Pros

  • $300 annual travel credit as reimbursement for travel purchases charged to your card each account anniversary year
  • Access to Chase Ultimate Rewards hotel and airline travel partners
  • Unlimited 3x points on the broad category of travel and dining
  • 50% more value when you redeem your points for travel through Chase Ultimate Rewards®
  • Broad definitions for travel and dining bonus categories

Cons

  • Steep $550 annual fee
  • May not make sense for people that don't travel frequently
  • You must spend the $300 travel credit before earning 3x points for travel and dining
  • No automatic hotel elite status
  • Earn 80,000 bonus points after you spend $4,000 on purchases in the first 3 months from account opening. That's $1,200 toward travel when you redeem through Chase Ultimate Rewards®
  • $300 Annual Travel Credit as reimbursement for travel purchases charged to your card each account anniversary year.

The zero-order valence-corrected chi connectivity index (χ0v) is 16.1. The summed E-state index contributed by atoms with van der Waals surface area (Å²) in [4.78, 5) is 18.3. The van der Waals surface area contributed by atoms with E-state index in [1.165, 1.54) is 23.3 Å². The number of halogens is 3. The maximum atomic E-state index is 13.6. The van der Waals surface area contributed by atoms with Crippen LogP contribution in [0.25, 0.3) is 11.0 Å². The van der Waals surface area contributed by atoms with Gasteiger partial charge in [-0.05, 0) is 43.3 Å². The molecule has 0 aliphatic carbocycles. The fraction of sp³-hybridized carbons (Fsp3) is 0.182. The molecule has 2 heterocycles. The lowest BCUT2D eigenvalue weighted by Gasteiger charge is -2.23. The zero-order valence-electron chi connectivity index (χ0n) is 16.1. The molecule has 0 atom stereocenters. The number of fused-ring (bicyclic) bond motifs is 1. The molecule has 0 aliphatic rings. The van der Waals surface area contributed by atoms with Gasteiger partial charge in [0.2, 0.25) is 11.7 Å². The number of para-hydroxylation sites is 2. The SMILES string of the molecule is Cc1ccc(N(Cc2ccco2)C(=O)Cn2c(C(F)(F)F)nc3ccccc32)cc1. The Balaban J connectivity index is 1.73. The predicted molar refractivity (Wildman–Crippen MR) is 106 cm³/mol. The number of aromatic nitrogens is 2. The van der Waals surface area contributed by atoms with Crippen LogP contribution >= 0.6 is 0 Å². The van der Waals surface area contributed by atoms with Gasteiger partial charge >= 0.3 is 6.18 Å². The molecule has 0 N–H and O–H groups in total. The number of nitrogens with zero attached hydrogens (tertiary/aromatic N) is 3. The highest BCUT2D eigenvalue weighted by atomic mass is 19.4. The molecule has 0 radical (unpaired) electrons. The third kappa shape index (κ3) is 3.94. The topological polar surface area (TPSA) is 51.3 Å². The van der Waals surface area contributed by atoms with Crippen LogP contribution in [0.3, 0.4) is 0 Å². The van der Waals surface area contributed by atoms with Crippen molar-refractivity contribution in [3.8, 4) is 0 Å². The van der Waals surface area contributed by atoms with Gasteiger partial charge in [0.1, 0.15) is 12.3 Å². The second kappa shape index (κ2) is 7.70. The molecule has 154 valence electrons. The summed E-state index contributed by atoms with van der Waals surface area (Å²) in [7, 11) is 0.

• Earn 5x total points on flights and 10x total points on hotels and car rentals when you purchase travel through Chase Ultimate Rewards® immediately after the first $300 is spent on travel purchases annually. Earn 3x points on other travel and dining & 1 point per $1 spent on all other purchases
  • Get 50% more value when you redeem your points for travel through Chase Ultimate Rewards®. For example, 80,000 points are worth $1,200 toward travel
  • 1:1 point transfer to leading airline and hotel loyalty programs
  • Access to 1,300+ airport lounges worldwide after an easy, one-time enrollment in Priority Pass™ Select and up to $100 application fee credit every four years for Global Entry, NEXUS, or TSA PreCheck®
  • Count on Trip Cancellation/Interruption Insurance, Auto Rental Collision Damage Waiver, Lost Luggage Insurance and more